I began this year every morning saying a prayer I wrote asking for liberation, whatever it takes. When people asked me what I meant by liberation, I said I wanted to release anything and everything that blocked my awareness and experience of union with the divine. I recommitted myself to my practice of allowing, trusting, meditation, martial arts. I set out to be a better steward of my thoughts, cultivating thoughts, as the Bible advises, of what is honorable, lovely, pure, and just.
It wasn’t long, however, before liberation took the bit in its teeth and galloped off in directions I had not foreseen and would not have chosen. I discovered that this is the risk of praying a prayer that ends with “whatever it takes,” and meaning it. I’ve alluded in several posts and poems over the months to the intense and sometimes overwhelming challenges that the Universe, in all its gracious wisdom, blessed me with in direct response to my prayer. I’ll write more about those gifts in future posts perhaps, but for now I want to share what someone reflected back to me recently over a pot of tea in the garden as we watched hummingbirds and squirrels dart here and there.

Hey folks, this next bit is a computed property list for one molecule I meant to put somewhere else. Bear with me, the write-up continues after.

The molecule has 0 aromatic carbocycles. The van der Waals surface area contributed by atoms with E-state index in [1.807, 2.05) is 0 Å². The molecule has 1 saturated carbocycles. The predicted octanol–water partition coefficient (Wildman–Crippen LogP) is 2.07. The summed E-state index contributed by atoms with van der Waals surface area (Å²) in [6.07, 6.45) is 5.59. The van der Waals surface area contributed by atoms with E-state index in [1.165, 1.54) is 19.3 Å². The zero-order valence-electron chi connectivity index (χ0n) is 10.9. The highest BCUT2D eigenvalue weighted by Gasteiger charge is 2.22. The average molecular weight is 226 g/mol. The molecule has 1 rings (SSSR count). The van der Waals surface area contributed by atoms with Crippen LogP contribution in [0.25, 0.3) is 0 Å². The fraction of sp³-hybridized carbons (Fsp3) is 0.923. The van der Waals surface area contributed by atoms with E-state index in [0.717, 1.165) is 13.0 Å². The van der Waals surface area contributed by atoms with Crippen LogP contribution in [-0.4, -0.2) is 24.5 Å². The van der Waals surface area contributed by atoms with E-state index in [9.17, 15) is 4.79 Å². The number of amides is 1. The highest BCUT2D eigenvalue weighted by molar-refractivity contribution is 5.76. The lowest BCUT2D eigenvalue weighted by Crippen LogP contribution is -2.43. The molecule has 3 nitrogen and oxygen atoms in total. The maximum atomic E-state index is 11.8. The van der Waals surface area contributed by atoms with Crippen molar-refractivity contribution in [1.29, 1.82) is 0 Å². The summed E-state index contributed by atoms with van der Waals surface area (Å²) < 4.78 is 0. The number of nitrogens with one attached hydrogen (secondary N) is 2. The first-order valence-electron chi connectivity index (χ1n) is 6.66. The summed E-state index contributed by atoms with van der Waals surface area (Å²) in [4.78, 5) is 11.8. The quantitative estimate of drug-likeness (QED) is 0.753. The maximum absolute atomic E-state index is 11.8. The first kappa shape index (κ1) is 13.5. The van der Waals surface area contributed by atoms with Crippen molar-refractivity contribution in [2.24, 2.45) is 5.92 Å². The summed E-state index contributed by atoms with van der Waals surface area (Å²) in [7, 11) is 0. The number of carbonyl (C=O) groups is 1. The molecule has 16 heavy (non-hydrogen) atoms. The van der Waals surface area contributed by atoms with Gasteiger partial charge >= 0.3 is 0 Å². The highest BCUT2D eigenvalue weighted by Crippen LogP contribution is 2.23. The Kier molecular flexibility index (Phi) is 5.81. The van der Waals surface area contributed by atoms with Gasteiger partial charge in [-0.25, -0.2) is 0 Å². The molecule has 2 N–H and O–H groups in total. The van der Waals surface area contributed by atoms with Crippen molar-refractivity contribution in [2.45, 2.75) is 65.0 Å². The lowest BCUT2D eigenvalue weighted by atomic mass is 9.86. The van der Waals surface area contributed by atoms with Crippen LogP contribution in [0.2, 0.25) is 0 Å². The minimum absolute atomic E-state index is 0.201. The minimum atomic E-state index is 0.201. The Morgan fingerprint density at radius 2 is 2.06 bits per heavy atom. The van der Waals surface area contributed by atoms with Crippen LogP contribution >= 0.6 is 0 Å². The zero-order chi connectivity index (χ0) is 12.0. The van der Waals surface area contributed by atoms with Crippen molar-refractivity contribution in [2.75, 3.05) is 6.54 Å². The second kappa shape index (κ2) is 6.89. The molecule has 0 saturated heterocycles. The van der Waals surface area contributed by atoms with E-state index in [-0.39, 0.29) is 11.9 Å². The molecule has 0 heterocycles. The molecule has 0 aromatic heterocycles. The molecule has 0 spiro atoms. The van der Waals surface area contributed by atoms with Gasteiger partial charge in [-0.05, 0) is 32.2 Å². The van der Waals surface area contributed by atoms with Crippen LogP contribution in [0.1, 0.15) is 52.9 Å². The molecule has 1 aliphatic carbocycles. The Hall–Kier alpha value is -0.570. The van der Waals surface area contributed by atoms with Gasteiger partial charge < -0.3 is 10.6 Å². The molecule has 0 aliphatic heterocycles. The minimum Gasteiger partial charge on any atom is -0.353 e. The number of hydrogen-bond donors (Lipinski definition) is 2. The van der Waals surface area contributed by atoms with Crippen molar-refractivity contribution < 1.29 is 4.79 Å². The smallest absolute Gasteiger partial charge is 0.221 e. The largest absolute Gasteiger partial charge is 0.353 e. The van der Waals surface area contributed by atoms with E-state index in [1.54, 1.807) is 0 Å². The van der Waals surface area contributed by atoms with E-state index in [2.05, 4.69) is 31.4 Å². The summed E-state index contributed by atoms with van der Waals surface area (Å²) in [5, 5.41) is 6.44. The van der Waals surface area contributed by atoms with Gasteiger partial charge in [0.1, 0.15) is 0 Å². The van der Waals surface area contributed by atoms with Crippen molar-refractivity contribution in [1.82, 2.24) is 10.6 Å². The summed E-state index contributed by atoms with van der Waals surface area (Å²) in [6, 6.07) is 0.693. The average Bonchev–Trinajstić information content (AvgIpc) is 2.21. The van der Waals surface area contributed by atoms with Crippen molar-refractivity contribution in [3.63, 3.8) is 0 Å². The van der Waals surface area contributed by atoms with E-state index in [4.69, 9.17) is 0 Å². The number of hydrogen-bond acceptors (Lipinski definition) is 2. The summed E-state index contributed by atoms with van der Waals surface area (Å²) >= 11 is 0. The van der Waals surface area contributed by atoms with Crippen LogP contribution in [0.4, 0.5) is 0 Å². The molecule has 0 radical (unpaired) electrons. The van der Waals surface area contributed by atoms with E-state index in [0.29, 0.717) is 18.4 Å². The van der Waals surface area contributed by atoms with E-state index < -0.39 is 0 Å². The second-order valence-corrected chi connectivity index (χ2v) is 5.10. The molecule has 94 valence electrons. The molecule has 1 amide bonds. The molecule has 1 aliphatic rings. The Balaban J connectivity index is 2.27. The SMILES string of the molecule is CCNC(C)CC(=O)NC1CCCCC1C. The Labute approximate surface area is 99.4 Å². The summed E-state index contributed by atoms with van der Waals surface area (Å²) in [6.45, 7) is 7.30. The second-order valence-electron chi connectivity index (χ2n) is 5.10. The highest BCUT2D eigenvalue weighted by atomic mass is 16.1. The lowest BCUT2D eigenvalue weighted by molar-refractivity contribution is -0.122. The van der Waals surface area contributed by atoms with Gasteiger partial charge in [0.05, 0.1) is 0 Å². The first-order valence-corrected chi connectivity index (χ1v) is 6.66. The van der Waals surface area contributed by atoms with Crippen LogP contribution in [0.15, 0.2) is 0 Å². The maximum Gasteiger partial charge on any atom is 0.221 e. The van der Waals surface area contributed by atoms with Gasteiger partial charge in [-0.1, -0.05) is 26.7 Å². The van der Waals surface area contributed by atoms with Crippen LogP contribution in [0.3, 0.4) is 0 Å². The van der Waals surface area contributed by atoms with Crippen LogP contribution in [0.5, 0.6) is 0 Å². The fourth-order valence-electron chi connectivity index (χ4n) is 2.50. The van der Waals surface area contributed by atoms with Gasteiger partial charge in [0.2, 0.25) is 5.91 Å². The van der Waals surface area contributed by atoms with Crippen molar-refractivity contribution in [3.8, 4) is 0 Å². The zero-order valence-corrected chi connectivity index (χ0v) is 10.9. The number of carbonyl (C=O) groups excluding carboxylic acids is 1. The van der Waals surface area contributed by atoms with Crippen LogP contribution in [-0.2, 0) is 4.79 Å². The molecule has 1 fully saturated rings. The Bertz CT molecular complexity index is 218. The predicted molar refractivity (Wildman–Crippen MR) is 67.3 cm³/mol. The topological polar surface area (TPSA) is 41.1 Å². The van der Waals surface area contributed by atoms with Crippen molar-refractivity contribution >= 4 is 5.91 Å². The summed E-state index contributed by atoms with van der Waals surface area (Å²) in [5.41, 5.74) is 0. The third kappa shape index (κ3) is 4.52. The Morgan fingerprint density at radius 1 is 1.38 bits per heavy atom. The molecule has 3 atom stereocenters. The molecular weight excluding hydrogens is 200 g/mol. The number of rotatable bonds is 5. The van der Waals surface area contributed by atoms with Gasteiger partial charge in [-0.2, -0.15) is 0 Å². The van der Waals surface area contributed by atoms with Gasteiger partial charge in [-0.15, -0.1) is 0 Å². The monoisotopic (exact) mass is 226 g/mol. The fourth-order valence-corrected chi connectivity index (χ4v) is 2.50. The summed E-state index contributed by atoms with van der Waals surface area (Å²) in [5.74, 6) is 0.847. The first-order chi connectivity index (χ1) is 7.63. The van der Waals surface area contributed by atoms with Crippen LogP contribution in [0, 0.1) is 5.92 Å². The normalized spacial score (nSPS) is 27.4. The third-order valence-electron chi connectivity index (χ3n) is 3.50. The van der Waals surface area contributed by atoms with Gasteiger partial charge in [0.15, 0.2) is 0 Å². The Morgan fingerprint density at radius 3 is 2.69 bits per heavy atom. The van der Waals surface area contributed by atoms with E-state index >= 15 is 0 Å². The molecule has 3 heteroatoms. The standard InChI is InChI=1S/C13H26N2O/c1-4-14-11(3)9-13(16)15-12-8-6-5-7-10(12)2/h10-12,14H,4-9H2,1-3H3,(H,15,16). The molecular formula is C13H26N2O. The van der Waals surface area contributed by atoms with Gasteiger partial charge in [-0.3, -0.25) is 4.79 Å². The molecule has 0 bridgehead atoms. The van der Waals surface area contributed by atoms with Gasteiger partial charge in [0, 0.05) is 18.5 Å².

I was describing how, after all the months of such intense experience, I had come to a place that to me felt like liberation. I was sort of amazed, humbled, and so grateful for everything that had happened. I was having some difficulty, however, trying to articulate what liberation means to me now, how it feels, and how I can live it. I couldn’t find the right words.
“Well,” my friend suggested, “it seems to me from what you’re saying that liberation looks like love.”
That’s it. Exactly. Liberation looks like love. It feels like love. It expresses as love. It lives as love. This is basically what all wisdom traditions teach. A Course in Miracles says that love is all encompassing and can have no opposite. Its embrace is as vast as all creation because it is the origin and the essence of all existence.
So now my prayer is a lot shorter and simpler. Just “thank you.” It is enough.
I rise and answer
I am here